Really, that was the first time? Because that was my next question. I loved the last 15 minutes with the guitar. You usually don’t have that live performance kind of thing?
S: Yeah, its something we’re gonna start incorporating more since we’ve been practicing. Before that, it was strictly DJ sets. We wanna fully utilize the things that we’re good at.
Tell me about what it was like to open for Martin Garrix and meet Zedd.
T: We actually met Zedd briefly two years ago at Summer Set. It was a really short encounter and we kinda just gave him a flash drive of our music.
S: Yeah, it sucks when you don’t have a lot of time to talk to someone. We wanted to form a connection but didn’t have much time. It can be awkward. But this time at the Concord, we went downstairs, I opened the door after our set and had to double take like three times to see if that was really Anton [Zedd]. We obviously knew Martin was there, but not him.
T: We fanboy so hard over a few people, and he’s one of them.
S: Yeah, he’s one of those people we just can’t help but get starstruck over. He’s really inspired us a lot. He’s a great artist and a great person too.
Is it ever surreal meeting artists like Zedd, Madeon, and other artists that got you into this music?
S: Of course. It’s crazy. You make music all day, all night. It’s all you think about for years and years. Like today, we’re here playing with Dillon. It’s hard to take it all in.
T: Or Zedd for example. I can talk to him and he’ll actually listen to what I’m saying. Maybe we can exchange contact info or something. Things that you would’ve never seen miles away when we started are actually happening.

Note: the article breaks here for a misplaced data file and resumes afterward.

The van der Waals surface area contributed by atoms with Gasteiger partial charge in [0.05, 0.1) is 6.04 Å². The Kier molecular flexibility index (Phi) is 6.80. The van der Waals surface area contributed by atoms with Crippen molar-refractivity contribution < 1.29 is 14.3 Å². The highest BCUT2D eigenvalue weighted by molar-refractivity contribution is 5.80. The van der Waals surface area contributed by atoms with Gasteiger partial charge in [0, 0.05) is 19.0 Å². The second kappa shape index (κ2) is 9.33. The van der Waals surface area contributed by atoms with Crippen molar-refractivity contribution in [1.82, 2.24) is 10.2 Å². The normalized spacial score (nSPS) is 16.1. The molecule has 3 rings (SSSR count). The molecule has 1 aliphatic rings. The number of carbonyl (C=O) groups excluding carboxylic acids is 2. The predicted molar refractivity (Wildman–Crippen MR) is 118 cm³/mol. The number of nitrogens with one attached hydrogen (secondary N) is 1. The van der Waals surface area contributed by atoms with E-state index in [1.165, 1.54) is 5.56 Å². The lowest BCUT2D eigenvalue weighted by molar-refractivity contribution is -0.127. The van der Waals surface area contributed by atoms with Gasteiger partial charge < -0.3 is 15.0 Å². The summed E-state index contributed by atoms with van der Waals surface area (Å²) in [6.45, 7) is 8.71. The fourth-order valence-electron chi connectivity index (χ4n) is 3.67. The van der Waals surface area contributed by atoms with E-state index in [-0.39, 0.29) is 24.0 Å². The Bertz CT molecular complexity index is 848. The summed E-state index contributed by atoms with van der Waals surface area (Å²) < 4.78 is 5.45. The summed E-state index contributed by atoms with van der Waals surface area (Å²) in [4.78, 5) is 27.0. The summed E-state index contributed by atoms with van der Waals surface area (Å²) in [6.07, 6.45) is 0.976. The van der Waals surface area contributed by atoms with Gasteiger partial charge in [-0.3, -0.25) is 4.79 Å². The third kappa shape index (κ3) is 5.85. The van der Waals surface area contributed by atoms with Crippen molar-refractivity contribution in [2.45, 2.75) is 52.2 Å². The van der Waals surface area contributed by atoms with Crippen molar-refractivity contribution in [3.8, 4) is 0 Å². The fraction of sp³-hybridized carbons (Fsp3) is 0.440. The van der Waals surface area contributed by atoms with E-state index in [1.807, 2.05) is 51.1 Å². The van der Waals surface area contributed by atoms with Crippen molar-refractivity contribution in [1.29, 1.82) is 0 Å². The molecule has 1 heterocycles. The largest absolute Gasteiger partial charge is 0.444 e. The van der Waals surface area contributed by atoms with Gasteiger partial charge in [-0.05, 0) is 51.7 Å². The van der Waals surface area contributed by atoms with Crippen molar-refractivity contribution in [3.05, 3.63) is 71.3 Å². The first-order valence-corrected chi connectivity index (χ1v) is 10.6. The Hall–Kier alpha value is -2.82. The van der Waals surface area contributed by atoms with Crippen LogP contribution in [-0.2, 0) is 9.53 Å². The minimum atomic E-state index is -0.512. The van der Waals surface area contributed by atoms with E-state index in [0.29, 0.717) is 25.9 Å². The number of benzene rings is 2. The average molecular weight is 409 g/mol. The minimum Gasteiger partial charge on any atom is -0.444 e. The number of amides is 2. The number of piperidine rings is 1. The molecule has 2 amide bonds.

S: Just work hard enough, long enough, spend enough gas money to get places. You might be broke for a long time, and you don’t eat, and one day I guess it kinda comes full circle and you get to do these cool things. I can’t believe it sometimes…well, most of the time.
You guys obviously had a huge weekend in Chicago. Do you think this could be your big break in the city? Will we be seeing you guys there more often now?
T: I’d like to think so. We’ve recently played Sound Bar and Underground, which both went really well. We’ve always really wanted to break into that scene. I finally think it’s starting to happen.
S: Wherever we go, we try to leave a great impression about who we are. It was really a big blessing to play those shows in Chicago, because we’ve been waiting for that opportunity for a while. Hopefully, in Chicago, we’re making enough good impressions on people so it can be reciprocated and play more shows there. We love Chicago.
You’ve opened for such a variety of artists, from Jack Beats to Cash Cash to NGHTMRE. What’s your favorite genre of music and type of crowd to play for?
T: It’s different for where we play. For example, if we’re at a theater, I want those rowdy kids giving us as much energy as they can.
S: Honestly, all of the crowds we played for in Chicago were insane.
T: We could play whatever we want.